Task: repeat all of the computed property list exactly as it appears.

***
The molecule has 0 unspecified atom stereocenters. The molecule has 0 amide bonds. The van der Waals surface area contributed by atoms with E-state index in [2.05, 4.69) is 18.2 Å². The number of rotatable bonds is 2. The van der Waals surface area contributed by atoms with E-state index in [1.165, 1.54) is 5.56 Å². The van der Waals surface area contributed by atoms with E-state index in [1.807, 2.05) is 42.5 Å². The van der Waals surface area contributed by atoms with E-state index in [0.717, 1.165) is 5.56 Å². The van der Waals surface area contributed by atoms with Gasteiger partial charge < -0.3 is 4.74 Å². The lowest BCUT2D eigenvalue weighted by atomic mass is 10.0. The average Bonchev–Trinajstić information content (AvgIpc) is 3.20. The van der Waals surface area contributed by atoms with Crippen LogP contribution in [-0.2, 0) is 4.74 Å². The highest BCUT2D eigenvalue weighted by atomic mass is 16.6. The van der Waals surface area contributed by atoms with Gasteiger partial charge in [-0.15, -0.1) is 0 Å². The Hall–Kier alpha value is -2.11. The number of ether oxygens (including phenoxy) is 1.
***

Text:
The molecule has 0 unspecified atom stereocenters. The molecule has 0 amide bonds. The van der Waals surface area contributed by atoms with E-state index in [2.05, 4.69) is 18.2 Å². The number of rotatable bonds is 2. The van der Waals surface area contributed by atoms with E-state index in [1.165, 1.54) is 5.56 Å². The van der Waals surface area contributed by atoms with E-state index in [1.807, 2.05) is 42.5 Å². The van der Waals surface area contributed by atoms with E-state index in [0.717, 1.165) is 5.56 Å². The van der Waals surface area contributed by atoms with Gasteiger partial charge < -0.3 is 4.74 Å². The lowest BCUT2D eigenvalue weighted by atomic mass is 10.0. The average Bonchev–Trinajstić information content (AvgIpc) is 3.20. The van der Waals surface area contributed by atoms with Crippen LogP contribution in [-0.2, 0) is 4.74 Å². The highest BCUT2D eigenvalue weighted by atomic mass is 16.6. The van der Waals surface area contributed by atoms with Gasteiger partial charge in [-0.15, -0.1) is 0 Å². The Hall–Kier alpha value is -2.11. The number of ether oxygens (including phenoxy) is 1.